2022 | Schools

Two Montgomery school board seats will have primaries as new candidates join race

Fryar files for at-large seat; Iannaco-Hahn running in District 5

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Michael Fryar, left, and Dawn Iannaco-Hahn are running as a slate for seats on the Montgomery County Board of Education.

Photos courtesy Michael Fryar and Dawn Iannaco-Hahn

Two more candidates have filed to run for seats on the Montgomery County Board of Education, officially setting the stage for primary elections in at least two races.

Michael Fryar, a former elementary school teacher and an attorney from Gaithersburg, has filed as a candidate in the race for an at-large seat. He is challenging incumbent Karla Silvestre.

Dawn Iannaco-Hahn, a mental health therapist, filed for District 5, challenging incumbent Brenda Wolff.

Fryar and Iannaco-Hahn are running as a slate, meaning they “join together to conduct and pay for joint campaign activities,” according to state documents.

Fryar said operating as a slate doesn’t mean the pair agree on every topic, but they align on many issues. When they don’t, he said, they will work together to “talk and come to some kind of middle ground.”

Fryar, who unsuccessfully ran in 2020 against District 2 incumbent Rebecca Smondrowski, said community members encouraged him to run for the school board again.

His main priorities would be to establish more magnet schools and charter schools; expand access to trade programs; reduce the number of administrators; and “radically expand” the number of teachers, social workers and school psychologists.

Montgomery County has no charter schools, but establishing them and creating more educational options would help diversify school populations, Fryar said.

Fryar, a father of two students in MCPS, was especially critical of the county teachers union and the school board’s handling of the COVID-19 pandemic.

He said school board members are “beholden” to the Montgomery County Education Association (MCEA), which he characterized as a “political organization” that does not act in the best interest of its members or students.

“We need folks on the board that can literally shut MCEA out,” he said.
He said MCPS “horribly mishandled” the effects of the pandemic, highlighting that MCPS was among the last to return to in-person instruction after a year of virtual classes.

He said virtual classes were “horribly set up and never executed properly” and the district has “ignored the science on almost every other decision they make.”

“If there was a wrong thing to do, the board did it,” Fryar said.

Since the 2020 election, he has remained connected to local education issues by launching a series of videos critiquing MCPS and the school board. He also has “worked with teachers and others in regard to issues they have with the union,” he said.

Iannaco-Hahn said she began paying more attention to MCPS during the pandemic. She has become a familiar face during public testimony portions of school board meetings, often challenging MCPS policy decisions and pressuring leaders to implement more mental health services more quickly.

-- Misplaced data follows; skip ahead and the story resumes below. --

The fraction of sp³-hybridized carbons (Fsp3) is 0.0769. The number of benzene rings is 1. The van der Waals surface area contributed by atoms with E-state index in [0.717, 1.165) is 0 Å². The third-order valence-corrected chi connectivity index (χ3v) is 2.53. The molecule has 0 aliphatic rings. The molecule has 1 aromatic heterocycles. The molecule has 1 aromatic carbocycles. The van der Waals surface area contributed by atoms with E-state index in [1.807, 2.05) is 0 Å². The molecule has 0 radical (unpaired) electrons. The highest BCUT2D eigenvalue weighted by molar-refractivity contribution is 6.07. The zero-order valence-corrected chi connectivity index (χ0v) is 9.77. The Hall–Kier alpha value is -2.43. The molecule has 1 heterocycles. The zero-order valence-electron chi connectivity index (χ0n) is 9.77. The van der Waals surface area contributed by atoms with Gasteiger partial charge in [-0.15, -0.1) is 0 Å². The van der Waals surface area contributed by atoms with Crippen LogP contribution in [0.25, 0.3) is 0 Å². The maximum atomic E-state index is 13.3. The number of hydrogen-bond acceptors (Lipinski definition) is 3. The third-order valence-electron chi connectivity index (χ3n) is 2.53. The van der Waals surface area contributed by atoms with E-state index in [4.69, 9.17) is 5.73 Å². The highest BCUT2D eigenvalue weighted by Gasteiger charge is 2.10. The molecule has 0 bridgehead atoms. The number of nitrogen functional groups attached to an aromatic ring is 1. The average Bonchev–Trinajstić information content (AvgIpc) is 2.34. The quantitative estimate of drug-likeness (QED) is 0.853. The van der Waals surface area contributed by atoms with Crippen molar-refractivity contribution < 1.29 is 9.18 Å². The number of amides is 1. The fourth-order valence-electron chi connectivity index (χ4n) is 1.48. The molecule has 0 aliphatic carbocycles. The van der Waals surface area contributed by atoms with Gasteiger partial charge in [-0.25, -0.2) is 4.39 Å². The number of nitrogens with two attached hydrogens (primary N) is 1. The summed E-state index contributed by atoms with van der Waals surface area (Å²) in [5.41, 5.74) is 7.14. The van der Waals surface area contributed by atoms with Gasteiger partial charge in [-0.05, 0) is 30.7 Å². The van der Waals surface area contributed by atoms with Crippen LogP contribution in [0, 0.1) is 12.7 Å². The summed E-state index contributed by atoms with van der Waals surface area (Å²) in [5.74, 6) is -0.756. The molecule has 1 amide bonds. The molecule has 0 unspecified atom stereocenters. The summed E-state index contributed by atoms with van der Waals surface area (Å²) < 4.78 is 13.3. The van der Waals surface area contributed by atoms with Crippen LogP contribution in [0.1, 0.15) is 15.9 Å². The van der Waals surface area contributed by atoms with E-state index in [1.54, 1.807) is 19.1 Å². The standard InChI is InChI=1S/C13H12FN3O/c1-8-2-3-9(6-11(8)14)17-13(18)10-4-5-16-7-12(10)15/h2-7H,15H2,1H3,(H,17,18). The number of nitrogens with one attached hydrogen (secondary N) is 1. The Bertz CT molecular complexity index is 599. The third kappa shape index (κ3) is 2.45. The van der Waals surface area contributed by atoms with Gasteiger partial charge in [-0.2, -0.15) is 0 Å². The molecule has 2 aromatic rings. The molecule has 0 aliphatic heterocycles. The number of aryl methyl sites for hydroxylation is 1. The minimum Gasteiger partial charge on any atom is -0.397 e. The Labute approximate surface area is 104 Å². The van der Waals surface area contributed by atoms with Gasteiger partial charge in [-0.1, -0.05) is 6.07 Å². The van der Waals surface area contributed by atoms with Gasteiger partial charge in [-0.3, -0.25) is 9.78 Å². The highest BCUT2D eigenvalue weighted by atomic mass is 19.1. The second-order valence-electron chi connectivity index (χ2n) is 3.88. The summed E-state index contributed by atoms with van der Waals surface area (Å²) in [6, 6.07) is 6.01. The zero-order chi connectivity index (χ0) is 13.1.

Her “breaking point,” she said, was during a meeting in February that focused, in part, on students’ mental health needs.

“Sitting in that audience after having testified myself and listening to student after student ask for mental health services … I just came home and I was broken,” she said. “I realized something has to be done and I was like, ‘I guess it’s going to be me.’”

She said it was troubling watching the effects of virtual classes on her son. He was not receiving services he needed, and “was crying every day, which, in turn, led me to cry every day,” Iannaco-Hahn said. Her family moved him into private school, but her other son is enrolled in MCPS.

“I shouldn’t have had to do that,” she said. “That shouldn’t have happened, but that’s when I really just started paying more attention.”

She said she also would focus on improving MCPS’ communication with families, and would work harder to get feedback and input from community members, especially young students who generally aren’t consulted, she said.

“Montgomery County is so diverse in so many ways … and need[s] to hear from everyone,” Iannaco-Hahn said. “That also just goes back to my therapy background. Being a therapist, my job is to listen. I don’t think that’s any different as a sitting Board of Education member. Part of my job is to listen.”

She said MCPS has a “reputation for sweeping things under the rug” when something goes wrong, and “that cannot happen anymore.”

Iannaco-Hahn, of Silver Spring, has a master of science degree in counseling and psychology from Loyola University Maryland.

With Fryar and Iannaco-Hahn running, at least two of the four school board races will have primary elections in June. Only races with three or more candidates for one seat have primaries.

As of Thursday afternoon, there are three candidates in the at-large race and in the District 5 race. There is one candidate for District 1 and two for District 3.

Candidates who have filed for seats on the school board, as of Thursday afternoon:

At-large:
• Fryar
Domenic Giandomenico of Silver Spring
Silvestre, of Silver Spring (incumbent)

District 1:
Jay Guan of Clarksburg

District 3:
Scott Joftus of Bethesda (incumbent)
Julie Yang of Potomac

District 5:
Valerie Coll of Silver Spring
• Iannaco-Hahn
Wolff, of Silver Spring

Caitlynn Peetz can be reached at caitlynn.peetz@bethesdamagazine.com